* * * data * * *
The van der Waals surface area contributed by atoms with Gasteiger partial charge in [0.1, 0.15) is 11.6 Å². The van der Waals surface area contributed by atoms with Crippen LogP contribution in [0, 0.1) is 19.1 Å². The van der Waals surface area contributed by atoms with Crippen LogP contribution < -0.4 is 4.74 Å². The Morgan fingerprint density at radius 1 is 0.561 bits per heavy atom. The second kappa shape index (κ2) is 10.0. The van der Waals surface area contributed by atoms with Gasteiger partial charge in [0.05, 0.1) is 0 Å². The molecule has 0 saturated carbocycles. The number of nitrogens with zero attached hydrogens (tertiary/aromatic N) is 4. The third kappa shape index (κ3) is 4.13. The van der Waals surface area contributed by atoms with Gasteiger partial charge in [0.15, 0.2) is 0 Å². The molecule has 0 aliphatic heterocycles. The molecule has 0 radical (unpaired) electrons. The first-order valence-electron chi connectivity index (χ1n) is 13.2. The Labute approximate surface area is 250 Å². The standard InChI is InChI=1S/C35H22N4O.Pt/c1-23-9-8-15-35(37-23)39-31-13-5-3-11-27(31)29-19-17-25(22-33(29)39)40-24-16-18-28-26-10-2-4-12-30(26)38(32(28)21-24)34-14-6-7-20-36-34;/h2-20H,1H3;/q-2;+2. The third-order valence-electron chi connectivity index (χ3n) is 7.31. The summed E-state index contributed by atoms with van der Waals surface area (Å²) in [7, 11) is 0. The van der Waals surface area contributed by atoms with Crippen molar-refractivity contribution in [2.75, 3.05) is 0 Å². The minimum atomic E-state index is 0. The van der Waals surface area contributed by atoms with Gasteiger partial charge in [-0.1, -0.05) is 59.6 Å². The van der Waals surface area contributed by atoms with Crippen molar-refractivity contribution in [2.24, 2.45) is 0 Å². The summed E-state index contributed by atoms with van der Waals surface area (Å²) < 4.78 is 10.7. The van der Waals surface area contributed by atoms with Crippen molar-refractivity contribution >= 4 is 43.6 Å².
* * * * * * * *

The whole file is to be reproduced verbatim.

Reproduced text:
The van der Waals surface area contributed by atoms with Gasteiger partial charge in [0.1, 0.15) is 11.6 Å². The van der Waals surface area contributed by atoms with Crippen LogP contribution in [0, 0.1) is 19.1 Å². The van der Waals surface area contributed by atoms with Crippen LogP contribution < -0.4 is 4.74 Å². The Morgan fingerprint density at radius 1 is 0.561 bits per heavy atom. The second kappa shape index (κ2) is 10.0. The van der Waals surface area contributed by atoms with Gasteiger partial charge in [0.05, 0.1) is 0 Å². The molecule has 0 saturated carbocycles. The number of nitrogens with zero attached hydrogens (tertiary/aromatic N) is 4. The third kappa shape index (κ3) is 4.13. The van der Waals surface area contributed by atoms with Gasteiger partial charge in [0.15, 0.2) is 0 Å². The molecule has 0 aliphatic heterocycles. The molecule has 0 radical (unpaired) electrons. The first-order valence-electron chi connectivity index (χ1n) is 13.2. The Labute approximate surface area is 250 Å². The standard InChI is InChI=1S/C35H22N4O.Pt/c1-23-9-8-15-35(37-23)39-31-13-5-3-11-27(31)29-19-17-25(22-33(29)39)40-24-16-18-28-26-10-2-4-12-30(26)38(32(28)21-24)34-14-6-7-20-36-34;/h2-20H,1H3;/q-2;+2. The third-order valence-electron chi connectivity index (χ3n) is 7.31. The summed E-state index contributed by atoms with van der Waals surface area (Å²) in [7, 11) is 0. The van der Waals surface area contributed by atoms with Crippen molar-refractivity contribution in [2.75, 3.05) is 0 Å². The minimum atomic E-state index is 0. The van der Waals surface area contributed by atoms with Gasteiger partial charge in [-0.1, -0.05) is 59.6 Å². The van der Waals surface area contributed by atoms with Crippen molar-refractivity contribution in [2.24, 2.45) is 0 Å². The summed E-state index contributed by atoms with van der Waals surface area (Å²) < 4.78 is 10.7. The van der Waals surface area contributed by atoms with Crippen molar-refractivity contribution >= 4 is 43.6 Å².